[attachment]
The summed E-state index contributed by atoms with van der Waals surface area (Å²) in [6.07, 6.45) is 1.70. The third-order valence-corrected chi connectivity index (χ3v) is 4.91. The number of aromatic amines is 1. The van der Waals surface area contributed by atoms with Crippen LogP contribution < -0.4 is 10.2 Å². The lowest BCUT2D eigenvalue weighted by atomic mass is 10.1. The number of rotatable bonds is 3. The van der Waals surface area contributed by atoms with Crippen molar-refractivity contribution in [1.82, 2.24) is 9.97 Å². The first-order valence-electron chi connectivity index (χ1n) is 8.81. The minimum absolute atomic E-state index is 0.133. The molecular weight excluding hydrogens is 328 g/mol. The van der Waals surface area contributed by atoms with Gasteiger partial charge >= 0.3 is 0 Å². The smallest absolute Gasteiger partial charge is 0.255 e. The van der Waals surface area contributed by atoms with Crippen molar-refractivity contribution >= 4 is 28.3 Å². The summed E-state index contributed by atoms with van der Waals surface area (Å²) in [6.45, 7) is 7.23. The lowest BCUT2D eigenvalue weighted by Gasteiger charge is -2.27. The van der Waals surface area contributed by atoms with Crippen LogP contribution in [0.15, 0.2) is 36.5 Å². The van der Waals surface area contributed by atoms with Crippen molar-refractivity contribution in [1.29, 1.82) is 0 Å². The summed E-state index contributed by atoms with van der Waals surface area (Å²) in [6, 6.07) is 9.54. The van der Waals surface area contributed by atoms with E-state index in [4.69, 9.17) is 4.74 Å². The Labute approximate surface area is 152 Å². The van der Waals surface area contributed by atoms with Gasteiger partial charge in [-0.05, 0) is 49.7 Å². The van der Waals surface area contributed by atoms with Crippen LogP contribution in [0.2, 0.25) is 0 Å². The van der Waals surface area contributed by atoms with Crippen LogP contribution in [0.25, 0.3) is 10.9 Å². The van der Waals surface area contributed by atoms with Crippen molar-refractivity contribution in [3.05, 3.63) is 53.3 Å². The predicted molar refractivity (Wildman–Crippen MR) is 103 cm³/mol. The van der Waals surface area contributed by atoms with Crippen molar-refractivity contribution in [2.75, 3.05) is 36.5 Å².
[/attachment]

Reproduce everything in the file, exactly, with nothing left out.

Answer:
The summed E-state index contributed by atoms with van der Waals surface area (Å²) in [6.07, 6.45) is 1.70. The third-order valence-corrected chi connectivity index (χ3v) is 4.91. The number of aromatic amines is 1. The van der Waals surface area contributed by atoms with Crippen LogP contribution < -0.4 is 10.2 Å². The lowest BCUT2D eigenvalue weighted by atomic mass is 10.1. The number of rotatable bonds is 3. The van der Waals surface area contributed by atoms with Crippen molar-refractivity contribution in [1.82, 2.24) is 9.97 Å². The first-order valence-electron chi connectivity index (χ1n) is 8.81. The minimum absolute atomic E-state index is 0.133. The molecular weight excluding hydrogens is 328 g/mol. The van der Waals surface area contributed by atoms with Gasteiger partial charge >= 0.3 is 0 Å². The smallest absolute Gasteiger partial charge is 0.255 e. The van der Waals surface area contributed by atoms with Crippen molar-refractivity contribution >= 4 is 28.3 Å². The summed E-state index contributed by atoms with van der Waals surface area (Å²) in [6.45, 7) is 7.23. The lowest BCUT2D eigenvalue weighted by Gasteiger charge is -2.27. The van der Waals surface area contributed by atoms with Crippen LogP contribution in [0.15, 0.2) is 36.5 Å². The van der Waals surface area contributed by atoms with Crippen molar-refractivity contribution in [1.29, 1.82) is 0 Å². The summed E-state index contributed by atoms with van der Waals surface area (Å²) in [6, 6.07) is 9.54. The van der Waals surface area contributed by atoms with E-state index in [4.69, 9.17) is 4.74 Å². The Labute approximate surface area is 152 Å². The van der Waals surface area contributed by atoms with Gasteiger partial charge in [-0.05, 0) is 49.7 Å². The van der Waals surface area contributed by atoms with Crippen LogP contribution in [0.2, 0.25) is 0 Å². The van der Waals surface area contributed by atoms with Crippen LogP contribution in [0.25, 0.3) is 10.9 Å². The van der Waals surface area contributed by atoms with Crippen molar-refractivity contribution in [3.05, 3.63) is 53.3 Å². The predicted molar refractivity (Wildman–Crippen MR) is 103 cm³/mol. The van der Waals surface area contributed by atoms with Crippen molar-refractivity contribution in [2.75, 3.05) is 36.5 Å².